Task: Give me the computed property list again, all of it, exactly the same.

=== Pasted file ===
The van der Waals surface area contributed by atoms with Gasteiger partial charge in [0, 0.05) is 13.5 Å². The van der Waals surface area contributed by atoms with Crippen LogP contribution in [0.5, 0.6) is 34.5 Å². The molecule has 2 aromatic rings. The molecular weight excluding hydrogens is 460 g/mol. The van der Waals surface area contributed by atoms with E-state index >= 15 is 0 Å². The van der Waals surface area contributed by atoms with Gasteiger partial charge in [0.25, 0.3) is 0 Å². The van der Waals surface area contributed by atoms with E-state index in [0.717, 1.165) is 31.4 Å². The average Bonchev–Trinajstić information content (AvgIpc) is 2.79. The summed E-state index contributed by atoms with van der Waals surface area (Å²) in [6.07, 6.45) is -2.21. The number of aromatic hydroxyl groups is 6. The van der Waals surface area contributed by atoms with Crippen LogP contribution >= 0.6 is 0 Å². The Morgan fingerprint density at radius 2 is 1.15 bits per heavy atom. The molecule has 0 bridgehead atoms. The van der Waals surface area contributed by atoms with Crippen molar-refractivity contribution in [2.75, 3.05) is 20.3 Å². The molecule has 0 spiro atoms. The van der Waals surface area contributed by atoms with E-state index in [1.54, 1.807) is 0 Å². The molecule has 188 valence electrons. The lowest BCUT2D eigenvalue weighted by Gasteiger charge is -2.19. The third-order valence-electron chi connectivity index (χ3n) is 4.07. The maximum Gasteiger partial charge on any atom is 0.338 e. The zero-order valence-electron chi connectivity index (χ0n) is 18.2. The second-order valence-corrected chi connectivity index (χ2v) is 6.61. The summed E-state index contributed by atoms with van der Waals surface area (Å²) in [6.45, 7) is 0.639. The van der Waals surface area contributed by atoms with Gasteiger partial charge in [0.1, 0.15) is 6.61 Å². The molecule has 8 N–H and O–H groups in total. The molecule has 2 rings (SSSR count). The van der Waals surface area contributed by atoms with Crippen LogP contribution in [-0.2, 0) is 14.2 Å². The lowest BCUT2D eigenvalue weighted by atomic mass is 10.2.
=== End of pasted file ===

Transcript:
The van der Waals surface area contributed by atoms with Gasteiger partial charge in [0, 0.05) is 13.5 Å². The van der Waals surface area contributed by atoms with Crippen LogP contribution in [0.5, 0.6) is 34.5 Å². The molecule has 2 aromatic rings. The molecular weight excluding hydrogens is 460 g/mol. The van der Waals surface area contributed by atoms with E-state index >= 15 is 0 Å². The van der Waals surface area contributed by atoms with Gasteiger partial charge in [0.25, 0.3) is 0 Å². The van der Waals surface area contributed by atoms with E-state index in [0.717, 1.165) is 31.4 Å². The average Bonchev–Trinajstić information content (AvgIpc) is 2.79. The summed E-state index contributed by atoms with van der Waals surface area (Å²) in [6.07, 6.45) is -2.21. The number of aromatic hydroxyl groups is 6. The van der Waals surface area contributed by atoms with Crippen LogP contribution >= 0.6 is 0 Å². The Morgan fingerprint density at radius 2 is 1.15 bits per heavy atom. The molecule has 0 bridgehead atoms. The van der Waals surface area contributed by atoms with Crippen molar-refractivity contribution in [2.75, 3.05) is 20.3 Å². The molecule has 0 spiro atoms. The van der Waals surface area contributed by atoms with E-state index in [1.54, 1.807) is 0 Å². The molecule has 188 valence electrons. The lowest BCUT2D eigenvalue weighted by Gasteiger charge is -2.19. The third-order valence-electron chi connectivity index (χ3n) is 4.07. The maximum Gasteiger partial charge on any atom is 0.338 e. The zero-order valence-electron chi connectivity index (χ0n) is 18.2. The second-order valence-corrected chi connectivity index (χ2v) is 6.61. The summed E-state index contributed by atoms with van der Waals surface area (Å²) in [6.45, 7) is 0.639. The van der Waals surface area contributed by atoms with Gasteiger partial charge in [0.1, 0.15) is 6.61 Å². The molecule has 8 N–H and O–H groups in total. The molecule has 2 rings (SSSR count). The van der Waals surface area contributed by atoms with Crippen LogP contribution in [-0.2, 0) is 14.2 Å². The lowest BCUT2D eigenvalue weighted by atomic mass is 10.2.